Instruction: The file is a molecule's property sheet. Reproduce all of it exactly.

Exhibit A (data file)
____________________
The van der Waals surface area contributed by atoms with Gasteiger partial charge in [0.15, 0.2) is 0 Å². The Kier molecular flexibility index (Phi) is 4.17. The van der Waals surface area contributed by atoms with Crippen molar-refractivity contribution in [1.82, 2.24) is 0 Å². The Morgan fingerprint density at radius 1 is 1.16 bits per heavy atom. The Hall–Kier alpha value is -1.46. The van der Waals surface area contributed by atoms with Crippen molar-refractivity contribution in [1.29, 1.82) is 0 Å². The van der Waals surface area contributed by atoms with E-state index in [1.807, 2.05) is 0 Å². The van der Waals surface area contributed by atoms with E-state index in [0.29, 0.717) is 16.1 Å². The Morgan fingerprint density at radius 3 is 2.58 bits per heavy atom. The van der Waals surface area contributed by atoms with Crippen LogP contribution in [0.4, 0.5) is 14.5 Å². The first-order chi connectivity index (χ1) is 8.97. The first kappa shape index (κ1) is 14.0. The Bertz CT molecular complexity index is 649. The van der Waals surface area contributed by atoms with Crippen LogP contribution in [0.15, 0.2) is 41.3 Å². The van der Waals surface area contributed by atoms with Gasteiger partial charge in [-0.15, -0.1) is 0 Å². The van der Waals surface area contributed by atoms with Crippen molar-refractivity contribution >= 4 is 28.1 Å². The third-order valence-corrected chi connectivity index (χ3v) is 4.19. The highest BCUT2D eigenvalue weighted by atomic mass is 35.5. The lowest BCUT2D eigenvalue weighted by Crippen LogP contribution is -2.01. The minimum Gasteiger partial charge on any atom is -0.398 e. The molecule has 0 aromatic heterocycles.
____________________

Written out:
The van der Waals surface area contributed by atoms with Gasteiger partial charge in [0.15, 0.2) is 0 Å². The Kier molecular flexibility index (Phi) is 4.17. The van der Waals surface area contributed by atoms with Crippen molar-refractivity contribution in [1.82, 2.24) is 0 Å². The Morgan fingerprint density at radius 1 is 1.16 bits per heavy atom. The Hall–Kier alpha value is -1.46. The van der Waals surface area contributed by atoms with Crippen molar-refractivity contribution in [1.29, 1.82) is 0 Å². The van der Waals surface area contributed by atoms with E-state index in [1.807, 2.05) is 0 Å². The van der Waals surface area contributed by atoms with E-state index in [0.29, 0.717) is 16.1 Å². The Morgan fingerprint density at radius 3 is 2.58 bits per heavy atom. The van der Waals surface area contributed by atoms with Crippen LogP contribution in [0.4, 0.5) is 14.5 Å². The first-order chi connectivity index (χ1) is 8.97. The first kappa shape index (κ1) is 14.0. The Bertz CT molecular complexity index is 649. The van der Waals surface area contributed by atoms with Crippen LogP contribution in [0.15, 0.2) is 41.3 Å². The van der Waals surface area contributed by atoms with Gasteiger partial charge in [-0.15, -0.1) is 0 Å². The van der Waals surface area contributed by atoms with Crippen molar-refractivity contribution >= 4 is 28.1 Å². The third-order valence-corrected chi connectivity index (χ3v) is 4.19. The highest BCUT2D eigenvalue weighted by atomic mass is 35.5. The lowest BCUT2D eigenvalue weighted by Crippen LogP contribution is -2.01. The minimum Gasteiger partial charge on any atom is -0.398 e. The molecule has 0 aromatic heterocycles.